a study in tropical escapes
In the rarefied stratosphere of high-end hospitality, there is one name that will perk ears. Bill Bensley. The architect responsible for some of the most distinctive luxury hotels and resorts across Asia, the Harvard graduate has justifiably earned the title ‘king of exotic luxury resorts’. And here is one more: the JW Marriott Phu Quoc Emerald Bay Resort and Spa.
Located in the Gulf of Thailand, Phu Quoc island lies on the maritime border between Vietnam and Cambodia. It’s inspiration, however, comes from nowhere near the sea, sand or saltwater. This is recurring theme in the irreverent Bensley ouerve – importing Morocco to the Four Seasons Langkawi and mashing Art Deco with Thai temple motifs in The Siam, Bangkok – and here he goes educational. The concept for this is hushed academic halls. Think Trinity College in Cambridge, or the Sorbonne in Paris. Or more accurately, the Lamarck University, built on Phu Quoc in 1880 and the architectural basis for the new JW Marriott Phu Quoc.
The hotel re-uses the tumble of university buildings to its full advantage, with the original single and double-storey structures forming private villas and the larger, multi-level constructions forming the hotel’s towers. The colour scheme is pastel, delineated by walls and beams of white, lending an air of fairytale confectionery to the hotel and the startling blue sea beyond. The colours aren’t accidental. They’re deliberate. Delineating the difference wings of the hotel into different educational departments – the Department of Zoology carries animal motifs, for example, with cheeky animal-shaped weather vanes on the roof – it also affords the hotel’s 243 rooms, suites, apartments and villas a sense of unique character.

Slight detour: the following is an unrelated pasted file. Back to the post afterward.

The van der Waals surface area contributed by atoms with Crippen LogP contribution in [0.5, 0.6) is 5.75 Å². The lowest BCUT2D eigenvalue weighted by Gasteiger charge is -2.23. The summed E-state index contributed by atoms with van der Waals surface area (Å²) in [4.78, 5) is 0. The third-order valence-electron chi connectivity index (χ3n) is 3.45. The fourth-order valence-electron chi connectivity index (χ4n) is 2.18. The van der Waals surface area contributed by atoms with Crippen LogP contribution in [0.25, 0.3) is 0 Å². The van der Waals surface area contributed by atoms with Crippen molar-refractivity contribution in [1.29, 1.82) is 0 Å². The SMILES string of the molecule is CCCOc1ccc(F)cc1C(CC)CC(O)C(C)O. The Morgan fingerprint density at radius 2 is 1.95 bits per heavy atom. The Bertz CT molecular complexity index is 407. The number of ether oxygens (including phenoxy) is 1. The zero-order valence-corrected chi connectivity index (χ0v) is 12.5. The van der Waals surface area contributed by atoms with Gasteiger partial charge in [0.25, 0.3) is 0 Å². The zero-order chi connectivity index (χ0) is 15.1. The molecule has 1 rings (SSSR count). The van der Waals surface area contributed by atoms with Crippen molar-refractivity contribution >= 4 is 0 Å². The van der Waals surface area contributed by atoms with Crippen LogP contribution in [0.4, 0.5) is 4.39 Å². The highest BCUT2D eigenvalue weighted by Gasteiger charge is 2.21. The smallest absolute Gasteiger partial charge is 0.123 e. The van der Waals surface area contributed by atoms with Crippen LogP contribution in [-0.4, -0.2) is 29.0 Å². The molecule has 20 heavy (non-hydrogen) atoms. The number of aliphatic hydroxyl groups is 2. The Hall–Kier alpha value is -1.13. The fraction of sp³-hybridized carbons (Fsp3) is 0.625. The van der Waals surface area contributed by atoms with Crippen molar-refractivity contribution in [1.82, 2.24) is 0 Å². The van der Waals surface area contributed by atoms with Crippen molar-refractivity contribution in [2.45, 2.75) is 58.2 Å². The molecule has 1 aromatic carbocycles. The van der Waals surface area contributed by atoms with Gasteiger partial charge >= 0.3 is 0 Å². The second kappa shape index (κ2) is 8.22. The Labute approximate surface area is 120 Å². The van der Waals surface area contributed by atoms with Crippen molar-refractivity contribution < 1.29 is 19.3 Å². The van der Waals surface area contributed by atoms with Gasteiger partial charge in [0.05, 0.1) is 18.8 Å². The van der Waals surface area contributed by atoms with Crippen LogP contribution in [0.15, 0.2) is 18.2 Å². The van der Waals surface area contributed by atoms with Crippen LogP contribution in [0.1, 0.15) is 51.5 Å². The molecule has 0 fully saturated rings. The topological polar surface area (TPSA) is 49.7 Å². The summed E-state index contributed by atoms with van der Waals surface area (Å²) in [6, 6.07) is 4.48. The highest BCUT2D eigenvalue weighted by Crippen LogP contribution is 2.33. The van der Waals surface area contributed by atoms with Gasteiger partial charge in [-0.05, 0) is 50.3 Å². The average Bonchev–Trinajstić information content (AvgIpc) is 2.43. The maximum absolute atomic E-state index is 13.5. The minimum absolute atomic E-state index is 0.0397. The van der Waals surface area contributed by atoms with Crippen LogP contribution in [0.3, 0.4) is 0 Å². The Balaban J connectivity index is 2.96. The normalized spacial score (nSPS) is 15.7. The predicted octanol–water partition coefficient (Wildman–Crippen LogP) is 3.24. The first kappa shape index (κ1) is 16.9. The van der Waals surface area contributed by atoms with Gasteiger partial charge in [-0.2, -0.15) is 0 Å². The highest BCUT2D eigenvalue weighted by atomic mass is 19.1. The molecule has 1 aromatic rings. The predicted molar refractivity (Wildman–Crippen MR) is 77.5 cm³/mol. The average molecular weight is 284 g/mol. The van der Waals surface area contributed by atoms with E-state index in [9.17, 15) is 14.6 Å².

Bensley does not let history overwhelm his whimsy though. While his rooms are filled to the brim with the best in modern JW Marriott luxury and convenience, they never lack charisma, whether it is seafront views from a tower room, or in the cool private pool of one of the villas along Rue de Lamarck. At a minimum of 54 square metres, there’s also plenty of space for indulgence.
Culinary indulgence, too, is of the highest order. Tempus Fugit (‘time flies’ in Latin, another nod to European academia) offers its interpretation of Vietnamese, Japanese and French recipes, while Red Rum is the classic beachside seafood grill where the fish is always fresh. Pink Pearl offers classical Cantonese cuisine in a refurbished beach mansion, while the bar is teasingly called Department of Chemistry, a nod to the experiments of modern mixology.
Elsewhere, the spa beckons, while the beach practically coos in invitation to dip your feet in the water or laze under the shade of a coconut tree. And while the sand and sun could be the same elsewhere in the world, the JW Marriott Phu Quoc Emerald Bay Resort and Spa is utterly unique, thanks to the boundless imagination of Bill Bensley.